There are many types of vision problems; not all are treatable with glasses or contact lenses. We will discuss 5 common vision issues in this blog post.
You can take several corrective measures if you have any of these vision problems.
Read on to learn more about these vision problems and how you can correct them.
Astigmatism is a type of vision problem brought about by an irregularity in the shape of your cornea. If you have astigmatism, your cornea may be shaped more like a football than a basketball. Consequently, this can cause light to bend improperly as it enters your eye, resulting in blurred or distorted vision.
Presbyopia is a type of vision problem that occurs as you age. As you get older, the lens of your eye becomes less flexible, which makes it harder for your eye to focus on close objects. The result can cause blurred vision when reading or doing other close work.
Myopia, or nearsightedness, is a vision problem that occurs when your eye is too long or your cornea is too curved. In turn, this causes light to bend improperly as it enters your eye, which results in blurred vision when looking at distant objects.
Hyperopia, or farsightedness, is a type of refractive error where the eye focusing system causes distant objects to appear sharper and clearer than up close. But near objects are usually blurry. Hyperopia occurs when the eyeball is too short, or the cornea has too slight curvature. Thus, this prevents light from adequately reflecting onto the retina, creating an out-of-focus image.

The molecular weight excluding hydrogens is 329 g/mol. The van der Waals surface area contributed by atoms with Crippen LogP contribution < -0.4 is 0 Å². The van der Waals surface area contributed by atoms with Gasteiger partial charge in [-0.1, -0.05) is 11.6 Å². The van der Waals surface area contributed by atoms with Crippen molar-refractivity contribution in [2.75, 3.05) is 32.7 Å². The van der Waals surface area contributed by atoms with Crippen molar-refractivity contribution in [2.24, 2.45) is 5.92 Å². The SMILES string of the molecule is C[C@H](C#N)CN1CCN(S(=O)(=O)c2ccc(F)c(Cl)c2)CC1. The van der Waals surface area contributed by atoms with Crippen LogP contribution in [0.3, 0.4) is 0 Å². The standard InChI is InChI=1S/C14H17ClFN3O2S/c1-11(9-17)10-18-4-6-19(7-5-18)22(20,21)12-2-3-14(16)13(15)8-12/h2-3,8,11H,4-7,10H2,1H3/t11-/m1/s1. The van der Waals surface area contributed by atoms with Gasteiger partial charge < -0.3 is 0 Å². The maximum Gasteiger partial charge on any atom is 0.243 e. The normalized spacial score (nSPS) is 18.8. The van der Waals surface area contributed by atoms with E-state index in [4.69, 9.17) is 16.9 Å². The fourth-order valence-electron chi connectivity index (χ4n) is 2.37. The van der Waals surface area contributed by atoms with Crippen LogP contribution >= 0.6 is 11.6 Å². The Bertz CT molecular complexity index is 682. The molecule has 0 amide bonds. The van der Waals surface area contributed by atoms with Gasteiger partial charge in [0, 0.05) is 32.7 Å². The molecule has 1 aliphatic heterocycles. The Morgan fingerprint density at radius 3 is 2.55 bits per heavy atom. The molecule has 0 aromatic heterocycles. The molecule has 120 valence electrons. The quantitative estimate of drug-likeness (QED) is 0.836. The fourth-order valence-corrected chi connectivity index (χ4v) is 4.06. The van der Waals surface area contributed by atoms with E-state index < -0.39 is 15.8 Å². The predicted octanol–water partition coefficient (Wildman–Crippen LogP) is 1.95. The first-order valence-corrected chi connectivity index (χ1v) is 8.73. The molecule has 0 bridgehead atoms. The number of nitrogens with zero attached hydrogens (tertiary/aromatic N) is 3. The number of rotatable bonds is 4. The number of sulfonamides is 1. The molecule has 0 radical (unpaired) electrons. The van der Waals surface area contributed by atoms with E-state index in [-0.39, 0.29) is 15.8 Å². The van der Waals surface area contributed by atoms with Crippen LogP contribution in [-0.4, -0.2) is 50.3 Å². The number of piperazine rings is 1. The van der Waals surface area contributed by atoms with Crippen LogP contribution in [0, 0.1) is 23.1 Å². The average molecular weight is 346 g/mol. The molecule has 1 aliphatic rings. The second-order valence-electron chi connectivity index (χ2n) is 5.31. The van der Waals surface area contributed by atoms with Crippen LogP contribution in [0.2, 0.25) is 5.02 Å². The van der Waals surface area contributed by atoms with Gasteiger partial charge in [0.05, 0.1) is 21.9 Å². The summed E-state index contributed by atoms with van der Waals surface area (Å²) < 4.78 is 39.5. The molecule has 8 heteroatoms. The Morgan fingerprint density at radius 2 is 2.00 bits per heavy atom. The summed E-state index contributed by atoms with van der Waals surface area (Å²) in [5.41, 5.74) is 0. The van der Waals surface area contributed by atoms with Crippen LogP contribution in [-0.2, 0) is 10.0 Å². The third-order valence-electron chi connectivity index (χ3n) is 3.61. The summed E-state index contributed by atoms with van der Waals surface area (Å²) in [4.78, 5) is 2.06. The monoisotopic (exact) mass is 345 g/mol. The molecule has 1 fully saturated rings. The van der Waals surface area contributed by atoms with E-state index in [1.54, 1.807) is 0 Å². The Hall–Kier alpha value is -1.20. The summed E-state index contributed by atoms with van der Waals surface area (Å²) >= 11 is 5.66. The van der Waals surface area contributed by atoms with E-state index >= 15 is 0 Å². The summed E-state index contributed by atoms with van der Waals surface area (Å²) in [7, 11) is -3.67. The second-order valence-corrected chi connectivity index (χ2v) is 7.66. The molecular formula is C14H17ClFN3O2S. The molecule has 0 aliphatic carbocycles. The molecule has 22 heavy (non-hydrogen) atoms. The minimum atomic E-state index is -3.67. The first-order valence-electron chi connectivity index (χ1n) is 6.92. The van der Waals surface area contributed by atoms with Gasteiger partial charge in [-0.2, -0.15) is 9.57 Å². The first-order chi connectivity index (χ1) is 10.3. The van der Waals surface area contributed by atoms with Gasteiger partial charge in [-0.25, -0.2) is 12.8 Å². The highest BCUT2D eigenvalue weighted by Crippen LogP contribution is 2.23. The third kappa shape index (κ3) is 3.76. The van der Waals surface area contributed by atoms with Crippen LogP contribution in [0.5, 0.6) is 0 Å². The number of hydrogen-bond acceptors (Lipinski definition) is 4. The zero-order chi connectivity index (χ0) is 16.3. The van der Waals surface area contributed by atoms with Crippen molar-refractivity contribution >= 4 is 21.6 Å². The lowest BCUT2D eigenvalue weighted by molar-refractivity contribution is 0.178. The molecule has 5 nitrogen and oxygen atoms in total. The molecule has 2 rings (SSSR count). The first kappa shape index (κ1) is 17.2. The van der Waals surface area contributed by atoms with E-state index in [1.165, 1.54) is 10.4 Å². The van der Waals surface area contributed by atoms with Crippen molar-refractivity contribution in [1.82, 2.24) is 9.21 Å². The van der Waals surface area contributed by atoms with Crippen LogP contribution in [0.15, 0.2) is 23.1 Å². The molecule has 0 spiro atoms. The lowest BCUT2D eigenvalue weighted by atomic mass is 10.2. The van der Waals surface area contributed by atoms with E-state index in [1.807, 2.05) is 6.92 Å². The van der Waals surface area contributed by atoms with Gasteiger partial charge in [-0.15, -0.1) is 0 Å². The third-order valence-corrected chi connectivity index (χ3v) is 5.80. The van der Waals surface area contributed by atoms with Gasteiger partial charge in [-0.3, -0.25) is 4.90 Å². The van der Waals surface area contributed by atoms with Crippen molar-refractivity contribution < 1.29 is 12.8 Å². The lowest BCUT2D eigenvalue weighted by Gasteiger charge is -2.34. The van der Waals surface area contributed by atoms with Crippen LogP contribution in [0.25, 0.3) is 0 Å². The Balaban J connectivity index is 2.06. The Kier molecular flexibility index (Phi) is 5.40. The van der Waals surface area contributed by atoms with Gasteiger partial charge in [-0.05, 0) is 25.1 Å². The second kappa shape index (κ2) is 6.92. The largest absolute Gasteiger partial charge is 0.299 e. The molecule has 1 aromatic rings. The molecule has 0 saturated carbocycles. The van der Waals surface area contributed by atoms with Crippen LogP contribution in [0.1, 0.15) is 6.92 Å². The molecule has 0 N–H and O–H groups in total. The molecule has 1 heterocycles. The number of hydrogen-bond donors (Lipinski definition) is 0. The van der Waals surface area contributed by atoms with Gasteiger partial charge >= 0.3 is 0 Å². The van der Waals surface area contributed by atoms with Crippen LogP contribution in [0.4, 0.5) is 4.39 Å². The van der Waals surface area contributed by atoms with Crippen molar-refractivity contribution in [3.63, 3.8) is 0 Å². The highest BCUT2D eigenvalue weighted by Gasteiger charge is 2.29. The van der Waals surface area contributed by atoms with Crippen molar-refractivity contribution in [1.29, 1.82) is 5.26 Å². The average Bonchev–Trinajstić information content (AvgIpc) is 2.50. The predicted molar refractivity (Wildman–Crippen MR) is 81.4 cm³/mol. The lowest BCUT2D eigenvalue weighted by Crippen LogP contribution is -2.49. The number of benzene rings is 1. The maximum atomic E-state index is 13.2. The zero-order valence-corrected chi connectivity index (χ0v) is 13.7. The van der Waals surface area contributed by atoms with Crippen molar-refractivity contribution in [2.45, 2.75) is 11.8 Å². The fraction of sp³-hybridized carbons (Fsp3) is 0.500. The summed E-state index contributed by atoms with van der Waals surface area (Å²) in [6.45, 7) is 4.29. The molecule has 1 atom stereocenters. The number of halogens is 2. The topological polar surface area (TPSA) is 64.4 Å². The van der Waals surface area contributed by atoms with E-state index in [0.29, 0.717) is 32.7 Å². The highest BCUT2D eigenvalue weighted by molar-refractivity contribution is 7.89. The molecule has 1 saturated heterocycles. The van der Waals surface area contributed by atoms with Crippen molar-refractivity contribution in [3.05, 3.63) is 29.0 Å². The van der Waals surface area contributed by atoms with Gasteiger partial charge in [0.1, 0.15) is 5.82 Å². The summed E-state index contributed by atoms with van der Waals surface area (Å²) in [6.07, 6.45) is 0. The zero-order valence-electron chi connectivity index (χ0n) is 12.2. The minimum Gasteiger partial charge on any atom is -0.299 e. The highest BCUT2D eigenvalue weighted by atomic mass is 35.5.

The primary symptoms of hyperopia occur in childhood. The list includes:
- Starting school with a report of normal vision that gradually decreases
- Making a lot of mistakes on homework
- Refusing to do homework
- Slowed reading speed and comprehension
- Having trouble reading close up (such as getting lines on the page confused)
- Squinting or rubbing eyes more frequently during time spent reading
Strabismus is a condition that causes the eyes to point in different directions. It affects proper binocular vision and can lead to amblyopia, otherwise known as lazy eye. Strabismus can involve any age group and often develops in early infancy when babies are particularly sensitive to advances in three-dimensional vision skills.
While genes play a role in its development, strabismus has also occurred with premature birth and low birth weight. Common symptoms include:
- Double vision or blurred images
- Seeing only part of an image
- Headaches or eye strain
- Poor depth perception
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